- Badass Bookworm : There are many stories invoving Seonbis (term for scholars and students of the Joseon period), killing gigantic serpents, Gumihos (Nine-tailed foxes), and other monsters with a bow and an arrow.
- These stories might have some grain of truth in them; since the Joseon Dynasty placed great importance in military arts, Seonbis did practice archery. And because the Korean bow (Gak Gung) is strong yet handy to carry, many Seonbis going on journeys took a bow and arrows with them.
- Sadly, they were also common target of political purges. Actually, their social status could be considered as Blessed with Suck - despite their education they doesn't belong to the Yangban (scholar-officals) caste, and thus doesn't have any political power to protect themselves. That make it easy to turn them into The Scapegoat for any kind of troubles (though many lower-class folks considered them Inspirational Martyr anyway)
- Cool Sword: Saingeom (Four Tigers Sword), also known as Sainchamsageom (Four Tigers Evil-Cutting sword). Being forged by a skilled (and pure) metalsmith in a Tiger day's tiger hour, of Tiger year's Tiger month, it has powerful positive (Yang) force that can destroy monsters and evil spirits.
- To maximize its effect, it is inscribed with 28 constellations and a badass Magical Incantation:
- "The Heaven calls down the Jeong (Spirit), and The Earth helps the Yeong (Soul). The sun and the moon are shaped, mountains and rivers are formed, and Lightnings strike like storm. Move North Heaven to destroy evil in the land, make for righeousness in the natural order."
- They really exist, by the way. Because they're made of soft iron, Saingeoms weren't used in battle, but rather kept for ritualistic reasons (like protecting you from ghosts and diseases).
- There's also Yonggwang-Geom ('Sword of Dragon's Light'), belonging to the sun god Haemosu.
- General Kim Yu-shin, a legendary Silla general who united the Three Kingdoms, had a sword named Cheonryonggeom, 'Heavenly Dragon Sword' (The name itself doesn't appear in official records, but legend states so). When Kim Yushin was a youth, he prayed to the heaven to give him the power to unite the warring three kingdoms, and after three days, Heaven answered his prayer by sending two beams of light from two stars to shine on his sword(this is an official record, appearing in Samguk-sagi). According to legend, Kim tested his blessed sword by slicing a nearby rock in half(that rock is still remaining as a popular tourist attraction, by the way), and it could even fly out from its scabbard, landing into Kim Yushin's hand when he was furious.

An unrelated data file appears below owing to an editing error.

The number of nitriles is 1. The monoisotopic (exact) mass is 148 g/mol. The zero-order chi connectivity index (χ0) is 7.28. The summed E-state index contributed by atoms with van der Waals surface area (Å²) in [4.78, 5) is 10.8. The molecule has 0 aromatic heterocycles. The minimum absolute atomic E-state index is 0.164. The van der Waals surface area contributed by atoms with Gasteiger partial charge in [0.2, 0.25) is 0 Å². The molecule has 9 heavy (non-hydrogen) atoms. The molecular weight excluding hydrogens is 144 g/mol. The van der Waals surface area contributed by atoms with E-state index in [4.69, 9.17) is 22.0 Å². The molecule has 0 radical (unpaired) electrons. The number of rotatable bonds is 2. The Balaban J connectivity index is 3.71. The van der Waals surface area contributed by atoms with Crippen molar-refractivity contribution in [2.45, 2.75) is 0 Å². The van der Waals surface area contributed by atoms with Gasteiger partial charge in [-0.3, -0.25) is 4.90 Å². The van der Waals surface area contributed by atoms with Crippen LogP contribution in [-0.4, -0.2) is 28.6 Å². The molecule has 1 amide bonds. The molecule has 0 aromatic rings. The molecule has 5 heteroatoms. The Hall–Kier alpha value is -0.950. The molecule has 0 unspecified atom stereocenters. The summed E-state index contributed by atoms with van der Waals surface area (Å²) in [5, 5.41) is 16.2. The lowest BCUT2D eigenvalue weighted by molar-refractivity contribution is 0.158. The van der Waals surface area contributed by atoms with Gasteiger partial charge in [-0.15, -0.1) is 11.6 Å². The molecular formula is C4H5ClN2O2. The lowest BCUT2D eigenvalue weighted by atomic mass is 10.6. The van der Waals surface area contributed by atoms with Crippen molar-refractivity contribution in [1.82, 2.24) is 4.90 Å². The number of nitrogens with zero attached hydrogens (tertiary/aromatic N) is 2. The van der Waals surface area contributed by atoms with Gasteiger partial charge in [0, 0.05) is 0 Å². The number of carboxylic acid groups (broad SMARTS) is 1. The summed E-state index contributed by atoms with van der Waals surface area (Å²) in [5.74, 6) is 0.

- The Four Gods: Since Korea was influenced by Taoism, they often pop up in murals and other arts.
- Heart Is an Awesome Power: One story has Samshin-halmang (Goddess of Pregnancy and Delivery) politely asking Daebyulsang (God of Smallpox, No.1 killer of infants of old times) to spare the lovely faces of babies. Daebyulsang instead got angry that 'a woman' dared to interfere with his business, and gave severe smallpox to infants, causing them to die or become pockmarked. In retaliation, Samshin-halmang refused to give delivery to Daebyulsang's pregnant wife for twenty-four months, causing her to nearly die from the pain. Daebyulsang had no choice but to dress in a Buddhist monk's attire, shave his hair and walk barefoot to the Samshin-halmang's residence (just as Samshin ordered), practically begging for forgiveness.
- Honest Axe: In the Korean version, Mercury's role is played by a Sanshinryeong.
- Interspecies Romance: Starting from the tale of Ungnyeo, Korean Mythology includes lots of romance between Human and animals (transformed into humans).
- Samguk Yusa includes many tales of foxes, dragons and tigers taking human form. One Silla story involves a man named Kim Hyun falling in love with a cute girl (actually a female tiger) he met at the festival. However, her three brothers had killed too many humans that Heaven decided to punish them, but the girl said that she would instead become a scapegoat, and told Kim Hyun to kill her the next day, saying: "If I have to die, then let me be killed by the man who loves me" . Kim Hyun had no choice but to do it (in tears), and after getting the reward from the King for killing a Tiger, used it to build a Temple (named Howeonsa, meaning 'Temple of the Tigers wish') in memory of his love.